The IRE Resource Center is a major research library containing more than 23,250 investigative stories — both print and broadcast. These stories are searchable online or by contacting the Resource Center directly (573-882-3364 or firstname.lastname@example.org) where a researcher can help you pinpoint what you need. Browse or search the tipsheet section of our library below. Stories are not available for download but can be easily ordered by contacting the Resource Center:
Search results for "behavioral psychology" ...
Reischel investigated Florida Atlantic University professor Tom Shackelford, who is using national science funds to study "sperm competition," which is a very controversial area of research. The basis of his research is the idea that the behavior of human sperm over the millennia has programmed humans to evolve rape and jealousy in order to survive. Even though FAU is split internally as to the legitimacy of his work, the university is promoting it as "evolutionary psychology."
This story investigates the Judge Rotenberg Center, a residential special education school in Massachusetts that treats students' problematic behavior through the use of controversial aversive therapy -- mainly in the form of electric shocks applied to the skin. This piece traces the history of aversive techniques and explores the question of when, if ever, they are appropriate; tells the story of the school and the man who founded it; explains the tough choices facing parents who consent to getting their children shocked; and describes in detail the methods used and the concerns regulators have about them.
The Monkey Series: Shock the Monkeys; The Brain Gain; The Spy Who Loved Monkeys; Monkey in the Middle; Year of the Monkey
Willamette Week investigated a whistleblower's claims of inhumane treatment of research monkeys at the Oregon Regional Primate Research Center. Some of the stories shed light on "a controversial procedure for collecting rhesus semen samples, known as electro-ejaculation," which has later been modified. Another part of the series profiles a researcher who examines what causes depression by using primates. A third part focuses on how an undercover observer documented the use of kittens for hearing-problems and deafness research, the atrocities taking place at a fox farm, and the cruel training of elephants for circus purposes.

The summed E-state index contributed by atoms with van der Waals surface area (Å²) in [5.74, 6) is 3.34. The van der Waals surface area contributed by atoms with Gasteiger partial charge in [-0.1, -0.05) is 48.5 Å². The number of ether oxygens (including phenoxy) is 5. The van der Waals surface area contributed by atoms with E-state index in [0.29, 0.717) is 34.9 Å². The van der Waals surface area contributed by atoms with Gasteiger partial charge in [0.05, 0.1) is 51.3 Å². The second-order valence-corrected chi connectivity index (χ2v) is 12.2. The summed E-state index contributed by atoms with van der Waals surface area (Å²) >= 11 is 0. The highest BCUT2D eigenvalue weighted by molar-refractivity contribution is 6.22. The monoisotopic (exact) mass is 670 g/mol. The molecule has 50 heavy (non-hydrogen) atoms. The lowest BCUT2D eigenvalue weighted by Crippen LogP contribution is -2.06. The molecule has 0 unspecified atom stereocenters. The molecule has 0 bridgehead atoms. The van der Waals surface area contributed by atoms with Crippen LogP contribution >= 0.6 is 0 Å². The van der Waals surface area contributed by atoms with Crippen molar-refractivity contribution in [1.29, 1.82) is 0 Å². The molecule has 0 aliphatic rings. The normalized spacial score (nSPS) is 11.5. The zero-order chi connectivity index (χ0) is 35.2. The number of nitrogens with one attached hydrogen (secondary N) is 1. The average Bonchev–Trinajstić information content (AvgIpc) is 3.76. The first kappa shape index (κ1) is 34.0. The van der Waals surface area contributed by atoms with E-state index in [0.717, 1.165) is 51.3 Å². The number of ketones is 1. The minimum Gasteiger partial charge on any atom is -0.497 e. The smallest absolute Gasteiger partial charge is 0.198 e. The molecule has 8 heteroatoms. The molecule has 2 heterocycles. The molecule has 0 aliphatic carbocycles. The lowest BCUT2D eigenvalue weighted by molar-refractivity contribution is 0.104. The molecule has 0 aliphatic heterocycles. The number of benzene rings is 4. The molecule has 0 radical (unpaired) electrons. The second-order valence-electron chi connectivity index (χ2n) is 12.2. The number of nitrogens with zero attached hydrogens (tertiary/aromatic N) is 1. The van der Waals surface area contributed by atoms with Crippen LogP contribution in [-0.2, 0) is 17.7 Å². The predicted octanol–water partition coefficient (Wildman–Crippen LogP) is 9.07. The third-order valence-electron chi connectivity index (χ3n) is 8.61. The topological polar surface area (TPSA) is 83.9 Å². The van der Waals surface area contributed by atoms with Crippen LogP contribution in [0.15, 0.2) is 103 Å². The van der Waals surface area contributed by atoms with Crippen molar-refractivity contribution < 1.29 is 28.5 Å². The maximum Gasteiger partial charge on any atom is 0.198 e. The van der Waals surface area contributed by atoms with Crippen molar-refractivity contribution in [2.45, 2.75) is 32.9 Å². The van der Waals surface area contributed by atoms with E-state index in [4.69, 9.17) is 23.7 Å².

Tags: animal care; medical records; undercover investigations; behavioral psychology; animal rights; ethics; sperm gathering; veterinary medicine; public records requests; biotechnology; PETA; vegetarians; reproduction biology
"Last year in Minnesota, 28 men killed their wives or girlfriends -- more than any other year on record. Sixteen used a gun. Six chose knives. Four relied on their bare hands, beating or strangling their lovers to death. The crimes tore apart families and left 61 children without mothers. We assembled a team of reporters to get behind those horrific numbers to tell readers why men kill women they claim to love, and why those who batter are rarely punished and often return to attack their victims again and again. We examined the special challenges that women in rural Minnesota and Wisconsin face in escaping abusive relationships. And we looked at some measures that may hold hope in battling this growing problem." Story includes biographies of the victims.
Tags: psychology; bullying; frustration; victim; marriage counseling; therapy; women's shelter; manipulation; "reinforcing power; " criminal behavior; rejection; protection orders; second-degree murder
This story "examines some of the issues surrounding Reactive Attachment Disorder, a psychological term applied to youths who develop abnormal coping mechanisms as a result of early childhood trauma. RAD, children, in general, have great difficulty bonding with parents and other family members. In more extreme cases, the children may exhibit violent or erotic behavior. ... This article approaches the topic from an unusual angle -- from the point of view of pioneering psychologist Foster Cline, who is seeking compassion for parents and therapists who deal with RAD-afflicited children."
Kansas City Star series looks at the use of steroids in Kansas City. On the black market, steroids net millions of dollars and are easily obtained in high schools. Weightlifters, body builders and high school athletes who use steroids are profiled. The series details the physical and psychological side effects of steroid use, including violent psychotic behavior.